In the face of dissatisfaction with the quality of public water supply, there is significant ‘willingness-to-pay’ for improved services. However, pressuring authorities for public sector investments in water quality services is not the only means at the disposal of households to bring about improvements in drinking water quality. On the one hand, households can invest in purification systems at the level of the individual household. On the other, they can consume bottled water for their drinking needs. Based on a survey of 10,000 households, this paper analyses the determinants of a household's decision to purchase bottled water or invest in a purification system. Negative perceptions of tap water quality (health and taste concerns) affect the decision to purchase bottled water and home purification, with much greater effect on bottled water consumption. The same is true of household income. Household size, the presence of children in the household and length of residence affects the decision to invest in purification, but not bottled water consumption. Concern about solid waste has a negative impact on bottled water consumption, and car ownership has a positive impact.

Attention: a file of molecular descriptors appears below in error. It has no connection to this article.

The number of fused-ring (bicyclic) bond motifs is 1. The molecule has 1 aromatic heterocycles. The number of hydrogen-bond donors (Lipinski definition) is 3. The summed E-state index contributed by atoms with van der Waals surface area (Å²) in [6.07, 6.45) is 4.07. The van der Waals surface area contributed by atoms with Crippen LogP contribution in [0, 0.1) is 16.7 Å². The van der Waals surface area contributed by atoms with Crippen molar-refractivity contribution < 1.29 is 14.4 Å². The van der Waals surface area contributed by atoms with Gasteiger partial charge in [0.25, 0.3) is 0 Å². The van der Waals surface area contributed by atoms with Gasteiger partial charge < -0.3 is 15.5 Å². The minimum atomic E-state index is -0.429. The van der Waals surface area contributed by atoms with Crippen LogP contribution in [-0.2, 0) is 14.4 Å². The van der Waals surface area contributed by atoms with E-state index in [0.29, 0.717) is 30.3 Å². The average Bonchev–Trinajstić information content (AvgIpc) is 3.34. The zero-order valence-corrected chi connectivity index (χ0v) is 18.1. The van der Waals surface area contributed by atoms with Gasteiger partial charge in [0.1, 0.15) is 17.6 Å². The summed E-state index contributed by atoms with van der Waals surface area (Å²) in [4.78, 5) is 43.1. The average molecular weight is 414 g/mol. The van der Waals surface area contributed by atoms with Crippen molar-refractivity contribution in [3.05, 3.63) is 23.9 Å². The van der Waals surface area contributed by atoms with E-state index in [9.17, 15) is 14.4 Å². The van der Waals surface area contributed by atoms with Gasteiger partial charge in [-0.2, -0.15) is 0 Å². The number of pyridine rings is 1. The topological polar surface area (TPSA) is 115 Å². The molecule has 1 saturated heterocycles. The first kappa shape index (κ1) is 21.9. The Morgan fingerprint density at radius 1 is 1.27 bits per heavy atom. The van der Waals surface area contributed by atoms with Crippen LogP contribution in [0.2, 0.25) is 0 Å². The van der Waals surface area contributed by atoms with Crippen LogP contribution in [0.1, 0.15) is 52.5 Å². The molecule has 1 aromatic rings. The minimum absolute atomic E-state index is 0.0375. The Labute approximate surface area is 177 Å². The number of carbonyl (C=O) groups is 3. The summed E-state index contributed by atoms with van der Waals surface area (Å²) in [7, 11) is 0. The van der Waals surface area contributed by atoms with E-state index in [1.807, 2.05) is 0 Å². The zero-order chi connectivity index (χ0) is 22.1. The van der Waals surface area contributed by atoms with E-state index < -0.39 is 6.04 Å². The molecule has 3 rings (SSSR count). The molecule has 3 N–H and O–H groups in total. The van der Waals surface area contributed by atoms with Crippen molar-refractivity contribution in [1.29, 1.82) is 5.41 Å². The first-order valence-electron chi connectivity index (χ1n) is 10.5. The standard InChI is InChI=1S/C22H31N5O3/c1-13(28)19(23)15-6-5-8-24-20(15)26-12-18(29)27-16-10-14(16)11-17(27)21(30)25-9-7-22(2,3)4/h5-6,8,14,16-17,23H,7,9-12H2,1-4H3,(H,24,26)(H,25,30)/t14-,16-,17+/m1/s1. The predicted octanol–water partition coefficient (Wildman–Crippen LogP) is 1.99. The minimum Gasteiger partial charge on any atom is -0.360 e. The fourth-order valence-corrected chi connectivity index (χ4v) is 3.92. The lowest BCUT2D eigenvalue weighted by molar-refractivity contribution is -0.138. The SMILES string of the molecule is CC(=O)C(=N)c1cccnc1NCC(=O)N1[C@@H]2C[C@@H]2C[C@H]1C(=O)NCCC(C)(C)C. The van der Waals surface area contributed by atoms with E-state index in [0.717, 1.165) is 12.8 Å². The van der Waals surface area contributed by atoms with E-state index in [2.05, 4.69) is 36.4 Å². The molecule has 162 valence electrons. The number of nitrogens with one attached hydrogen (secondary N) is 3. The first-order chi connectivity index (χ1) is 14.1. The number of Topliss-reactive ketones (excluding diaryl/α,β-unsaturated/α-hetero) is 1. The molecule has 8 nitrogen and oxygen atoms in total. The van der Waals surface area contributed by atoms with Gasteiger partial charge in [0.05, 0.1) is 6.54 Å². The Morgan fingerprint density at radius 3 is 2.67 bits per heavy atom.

You do not currently have access to this content.